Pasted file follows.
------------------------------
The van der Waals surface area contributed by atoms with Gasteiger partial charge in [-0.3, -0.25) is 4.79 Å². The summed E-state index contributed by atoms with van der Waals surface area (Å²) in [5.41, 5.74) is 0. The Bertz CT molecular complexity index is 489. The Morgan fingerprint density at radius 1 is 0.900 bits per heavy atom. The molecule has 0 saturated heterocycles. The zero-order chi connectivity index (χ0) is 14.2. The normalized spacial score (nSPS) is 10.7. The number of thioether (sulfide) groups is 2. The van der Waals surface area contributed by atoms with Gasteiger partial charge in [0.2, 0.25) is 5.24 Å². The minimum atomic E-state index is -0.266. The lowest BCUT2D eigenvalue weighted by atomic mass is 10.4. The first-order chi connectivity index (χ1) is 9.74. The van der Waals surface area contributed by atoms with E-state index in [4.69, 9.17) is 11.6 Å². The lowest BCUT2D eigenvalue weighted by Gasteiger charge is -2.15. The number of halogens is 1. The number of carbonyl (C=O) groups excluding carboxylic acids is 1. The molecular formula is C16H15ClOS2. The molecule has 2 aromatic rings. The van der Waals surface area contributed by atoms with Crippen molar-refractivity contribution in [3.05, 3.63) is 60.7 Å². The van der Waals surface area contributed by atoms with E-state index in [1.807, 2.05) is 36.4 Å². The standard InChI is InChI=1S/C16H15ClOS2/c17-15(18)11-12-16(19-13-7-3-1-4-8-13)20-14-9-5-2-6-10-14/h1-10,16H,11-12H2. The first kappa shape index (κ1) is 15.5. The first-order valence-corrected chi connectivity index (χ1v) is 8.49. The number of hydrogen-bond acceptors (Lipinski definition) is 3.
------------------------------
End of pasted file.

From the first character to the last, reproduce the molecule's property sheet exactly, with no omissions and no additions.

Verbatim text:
The van der Waals surface area contributed by atoms with Gasteiger partial charge in [-0.3, -0.25) is 4.79 Å². The summed E-state index contributed by atoms with van der Waals surface area (Å²) in [5.41, 5.74) is 0. The Bertz CT molecular complexity index is 489. The Morgan fingerprint density at radius 1 is 0.900 bits per heavy atom. The molecule has 0 saturated heterocycles. The zero-order chi connectivity index (χ0) is 14.2. The normalized spacial score (nSPS) is 10.7. The number of thioether (sulfide) groups is 2. The van der Waals surface area contributed by atoms with Gasteiger partial charge in [0.2, 0.25) is 5.24 Å². The minimum atomic E-state index is -0.266. The lowest BCUT2D eigenvalue weighted by atomic mass is 10.4. The first-order chi connectivity index (χ1) is 9.74. The van der Waals surface area contributed by atoms with E-state index in [4.69, 9.17) is 11.6 Å². The lowest BCUT2D eigenvalue weighted by Gasteiger charge is -2.15. The number of halogens is 1. The number of carbonyl (C=O) groups excluding carboxylic acids is 1. The molecular formula is C16H15ClOS2. The molecule has 2 aromatic rings. The van der Waals surface area contributed by atoms with Crippen molar-refractivity contribution in [3.05, 3.63) is 60.7 Å². The van der Waals surface area contributed by atoms with E-state index in [1.807, 2.05) is 36.4 Å². The standard InChI is InChI=1S/C16H15ClOS2/c17-15(18)11-12-16(19-13-7-3-1-4-8-13)20-14-9-5-2-6-10-14/h1-10,16H,11-12H2. The first kappa shape index (κ1) is 15.5. The first-order valence-corrected chi connectivity index (χ1v) is 8.49. The number of hydrogen-bond acceptors (Lipinski definition) is 3.